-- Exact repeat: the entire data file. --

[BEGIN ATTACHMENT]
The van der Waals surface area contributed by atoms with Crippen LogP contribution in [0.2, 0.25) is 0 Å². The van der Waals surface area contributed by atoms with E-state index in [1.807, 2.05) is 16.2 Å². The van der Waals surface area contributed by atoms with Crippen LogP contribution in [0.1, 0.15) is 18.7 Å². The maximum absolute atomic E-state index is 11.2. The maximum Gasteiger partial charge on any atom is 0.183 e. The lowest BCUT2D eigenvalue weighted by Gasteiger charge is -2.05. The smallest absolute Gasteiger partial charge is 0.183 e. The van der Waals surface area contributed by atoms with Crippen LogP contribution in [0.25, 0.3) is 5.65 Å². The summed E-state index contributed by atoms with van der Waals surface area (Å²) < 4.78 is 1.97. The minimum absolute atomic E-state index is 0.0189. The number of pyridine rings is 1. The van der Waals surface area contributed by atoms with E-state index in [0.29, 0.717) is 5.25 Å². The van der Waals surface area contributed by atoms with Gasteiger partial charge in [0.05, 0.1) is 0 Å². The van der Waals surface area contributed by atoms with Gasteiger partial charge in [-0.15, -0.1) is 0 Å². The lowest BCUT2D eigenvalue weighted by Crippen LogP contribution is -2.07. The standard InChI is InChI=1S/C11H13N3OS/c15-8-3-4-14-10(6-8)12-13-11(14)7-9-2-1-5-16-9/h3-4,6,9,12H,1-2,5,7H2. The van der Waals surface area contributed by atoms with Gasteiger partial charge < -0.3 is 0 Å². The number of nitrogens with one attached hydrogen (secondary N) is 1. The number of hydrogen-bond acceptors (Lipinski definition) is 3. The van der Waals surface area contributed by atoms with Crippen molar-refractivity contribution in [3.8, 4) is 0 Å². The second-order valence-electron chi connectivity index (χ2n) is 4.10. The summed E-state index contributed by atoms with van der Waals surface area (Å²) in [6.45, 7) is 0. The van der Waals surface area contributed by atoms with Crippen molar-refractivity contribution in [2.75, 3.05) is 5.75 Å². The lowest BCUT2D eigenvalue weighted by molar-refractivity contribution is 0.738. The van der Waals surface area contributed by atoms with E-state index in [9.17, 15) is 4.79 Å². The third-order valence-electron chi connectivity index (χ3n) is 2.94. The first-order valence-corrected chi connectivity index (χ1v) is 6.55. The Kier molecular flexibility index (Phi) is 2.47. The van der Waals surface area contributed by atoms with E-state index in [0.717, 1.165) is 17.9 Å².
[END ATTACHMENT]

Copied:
The van der Waals surface area contributed by atoms with Crippen LogP contribution in [0.2, 0.25) is 0 Å². The van der Waals surface area contributed by atoms with E-state index in [1.807, 2.05) is 16.2 Å². The van der Waals surface area contributed by atoms with Crippen LogP contribution in [0.1, 0.15) is 18.7 Å². The maximum absolute atomic E-state index is 11.2. The maximum Gasteiger partial charge on any atom is 0.183 e. The lowest BCUT2D eigenvalue weighted by Gasteiger charge is -2.05. The smallest absolute Gasteiger partial charge is 0.183 e. The van der Waals surface area contributed by atoms with Crippen LogP contribution in [0.25, 0.3) is 5.65 Å². The summed E-state index contributed by atoms with van der Waals surface area (Å²) < 4.78 is 1.97. The minimum absolute atomic E-state index is 0.0189. The number of pyridine rings is 1. The van der Waals surface area contributed by atoms with E-state index in [0.29, 0.717) is 5.25 Å². The van der Waals surface area contributed by atoms with Gasteiger partial charge in [0.05, 0.1) is 0 Å². The van der Waals surface area contributed by atoms with Gasteiger partial charge in [-0.15, -0.1) is 0 Å². The lowest BCUT2D eigenvalue weighted by Crippen LogP contribution is -2.07. The standard InChI is InChI=1S/C11H13N3OS/c15-8-3-4-14-10(6-8)12-13-11(14)7-9-2-1-5-16-9/h3-4,6,9,12H,1-2,5,7H2. The van der Waals surface area contributed by atoms with Gasteiger partial charge < -0.3 is 0 Å². The number of nitrogens with one attached hydrogen (secondary N) is 1. The number of hydrogen-bond acceptors (Lipinski definition) is 3. The van der Waals surface area contributed by atoms with Crippen molar-refractivity contribution in [3.8, 4) is 0 Å². The second-order valence-electron chi connectivity index (χ2n) is 4.10. The summed E-state index contributed by atoms with van der Waals surface area (Å²) in [6.45, 7) is 0. The van der Waals surface area contributed by atoms with Crippen molar-refractivity contribution in [2.75, 3.05) is 5.75 Å². The lowest BCUT2D eigenvalue weighted by molar-refractivity contribution is 0.738. The van der Waals surface area contributed by atoms with E-state index in [9.17, 15) is 4.79 Å². The third-order valence-electron chi connectivity index (χ3n) is 2.94. The first-order valence-corrected chi connectivity index (χ1v) is 6.55. The Kier molecular flexibility index (Phi) is 2.47. The van der Waals surface area contributed by atoms with E-state index in [0.717, 1.165) is 17.9 Å².